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Mercedes-AMG One production car debuting June 1

The tortured development of Mercedes-AMG's road-going Formula 1 car is almost over. The One will debut this week.

Scott Collie
Scott Collie
Deputy Editor
Published

The Mercedes-AMG One is finally ready to hit public roads.

After being unveiled in 2017 and delayed multiple times, the One – which packs a hybrid V6 powertrain nicked from the all-conquering 2015 Mercedes-AMG Petronas Formula 1 team – will debut on June 1.

The Project One concept preceding the production car packed a 1.6-litre turbocharged V6 engine. Combined with three electric motors, the powertrain pumps out more than 746kW (1000hp).

All that grunt will be put to the road through an eight-speed automated manual transmission, and the car will do 25km on pure e-power… unlike Lewis Hamilton’s weekend car.

It’ll also feature a lower redline than Lewis’ racer to make the engine reliable running on publicly-available petrol. A previous teaser suggests the engine will cut out at 9000rpm, rather than 11,000rpm like the F1 car.

Featuring an active rear spoiler, centre-mounted shark fin and roof scoop, large rear diffuser and pop-up front fender louvres, the One is expected to have a top speed in excess of 350km/h and 0-200km/h time of less than 6.0 seconds.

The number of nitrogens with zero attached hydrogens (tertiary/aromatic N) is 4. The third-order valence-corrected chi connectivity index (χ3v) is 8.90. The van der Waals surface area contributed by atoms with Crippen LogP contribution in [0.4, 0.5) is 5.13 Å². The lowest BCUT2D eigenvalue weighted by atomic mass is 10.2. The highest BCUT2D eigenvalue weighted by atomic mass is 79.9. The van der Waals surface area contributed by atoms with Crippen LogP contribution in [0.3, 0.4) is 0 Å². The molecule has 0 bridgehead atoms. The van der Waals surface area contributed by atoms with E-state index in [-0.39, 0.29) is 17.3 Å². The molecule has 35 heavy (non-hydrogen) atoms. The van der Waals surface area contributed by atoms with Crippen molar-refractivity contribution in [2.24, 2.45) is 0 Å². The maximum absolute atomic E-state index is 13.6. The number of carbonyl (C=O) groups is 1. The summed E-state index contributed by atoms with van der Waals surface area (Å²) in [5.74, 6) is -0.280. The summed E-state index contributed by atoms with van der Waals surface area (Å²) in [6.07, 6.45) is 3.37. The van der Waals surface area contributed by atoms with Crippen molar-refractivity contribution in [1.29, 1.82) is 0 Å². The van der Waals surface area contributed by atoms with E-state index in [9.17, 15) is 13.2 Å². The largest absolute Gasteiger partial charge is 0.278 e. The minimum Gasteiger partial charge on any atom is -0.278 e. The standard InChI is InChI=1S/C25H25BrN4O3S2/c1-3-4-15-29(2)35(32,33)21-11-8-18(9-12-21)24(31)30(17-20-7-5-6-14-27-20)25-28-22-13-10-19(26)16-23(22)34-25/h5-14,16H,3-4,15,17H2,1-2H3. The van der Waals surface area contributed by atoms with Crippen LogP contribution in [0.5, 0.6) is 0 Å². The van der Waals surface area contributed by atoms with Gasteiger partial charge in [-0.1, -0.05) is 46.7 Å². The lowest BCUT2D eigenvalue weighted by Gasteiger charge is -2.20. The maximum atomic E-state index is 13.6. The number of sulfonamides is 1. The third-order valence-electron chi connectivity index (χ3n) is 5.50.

Just 275 examples will be built, and they’re all sold out despite the $US2.72 million ($3.9 million) price tag. Eight cars are coming to Australia and New Zealand.

When it finally hits public roads, the One will go head-to-head with the Aston Martin Valkyrie. Where the AMG One is inspired by F1, the Valkyrie is more closely aligned with a Le Mans racer.

It’s powered by a naturally-aspirated 6.5-litre V12 engine developed by Cosworth mated with a hybrid boost system developed by Integral Powertrain Ltd and Rimac.

It has a combined peak power of 865kW of power and 900Nm of torque, along with a stratospheric redline of 11,100rpm.

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Scott Collie
Scott Collie

Scott Collie is an automotive journalist based in Melbourne, Australia. Scott studied journalism at RMIT University and, after a lifelong obsession with everything automotive, started covering the car industry shortly afterwards. He has a passion for travel, and is an avid Melbourne Demons supporter.

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